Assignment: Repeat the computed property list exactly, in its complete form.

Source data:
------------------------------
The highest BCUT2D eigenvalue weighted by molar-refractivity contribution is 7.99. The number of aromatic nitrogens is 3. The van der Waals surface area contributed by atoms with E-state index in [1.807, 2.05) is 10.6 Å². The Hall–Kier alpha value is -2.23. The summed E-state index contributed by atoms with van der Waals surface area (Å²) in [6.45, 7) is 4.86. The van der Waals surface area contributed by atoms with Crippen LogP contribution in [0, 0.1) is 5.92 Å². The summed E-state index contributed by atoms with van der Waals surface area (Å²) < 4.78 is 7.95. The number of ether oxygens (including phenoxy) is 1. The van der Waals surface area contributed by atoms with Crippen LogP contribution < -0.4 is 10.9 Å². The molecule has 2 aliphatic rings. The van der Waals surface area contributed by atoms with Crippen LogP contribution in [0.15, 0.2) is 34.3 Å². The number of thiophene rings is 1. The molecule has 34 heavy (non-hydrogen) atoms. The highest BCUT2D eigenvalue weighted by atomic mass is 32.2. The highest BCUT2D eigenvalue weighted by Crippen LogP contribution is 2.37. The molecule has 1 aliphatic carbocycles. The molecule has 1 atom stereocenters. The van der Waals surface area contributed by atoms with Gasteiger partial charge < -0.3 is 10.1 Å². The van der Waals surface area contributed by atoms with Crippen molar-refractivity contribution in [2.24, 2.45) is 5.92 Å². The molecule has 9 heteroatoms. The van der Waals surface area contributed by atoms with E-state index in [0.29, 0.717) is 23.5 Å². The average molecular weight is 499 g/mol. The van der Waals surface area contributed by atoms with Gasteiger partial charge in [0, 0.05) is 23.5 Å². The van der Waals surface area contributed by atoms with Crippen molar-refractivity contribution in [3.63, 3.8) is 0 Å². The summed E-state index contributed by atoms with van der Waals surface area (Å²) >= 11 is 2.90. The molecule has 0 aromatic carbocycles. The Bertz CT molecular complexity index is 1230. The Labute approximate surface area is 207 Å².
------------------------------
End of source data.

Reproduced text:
The highest BCUT2D eigenvalue weighted by molar-refractivity contribution is 7.99. The number of aromatic nitrogens is 3. The van der Waals surface area contributed by atoms with E-state index in [1.807, 2.05) is 10.6 Å². The Hall–Kier alpha value is -2.23. The summed E-state index contributed by atoms with van der Waals surface area (Å²) in [6.45, 7) is 4.86. The van der Waals surface area contributed by atoms with Crippen LogP contribution in [0, 0.1) is 5.92 Å². The summed E-state index contributed by atoms with van der Waals surface area (Å²) < 4.78 is 7.95. The number of ether oxygens (including phenoxy) is 1. The van der Waals surface area contributed by atoms with Crippen LogP contribution < -0.4 is 10.9 Å². The molecule has 2 aliphatic rings. The van der Waals surface area contributed by atoms with Crippen LogP contribution in [0.15, 0.2) is 34.3 Å². The number of thiophene rings is 1. The molecule has 34 heavy (non-hydrogen) atoms. The highest BCUT2D eigenvalue weighted by atomic mass is 32.2. The highest BCUT2D eigenvalue weighted by Crippen LogP contribution is 2.37. The molecule has 1 aliphatic carbocycles. The molecule has 1 atom stereocenters. The van der Waals surface area contributed by atoms with Gasteiger partial charge < -0.3 is 10.1 Å². The van der Waals surface area contributed by atoms with Crippen molar-refractivity contribution in [2.24, 2.45) is 5.92 Å². The molecule has 9 heteroatoms. The van der Waals surface area contributed by atoms with E-state index in [0.29, 0.717) is 23.5 Å². The average molecular weight is 499 g/mol. The van der Waals surface area contributed by atoms with Gasteiger partial charge in [0, 0.05) is 23.5 Å². The van der Waals surface area contributed by atoms with Crippen molar-refractivity contribution in [3.63, 3.8) is 0 Å². The summed E-state index contributed by atoms with van der Waals surface area (Å²) >= 11 is 2.90. The molecule has 0 aromatic carbocycles. The Bertz CT molecular complexity index is 1230. The Labute approximate surface area is 207 Å².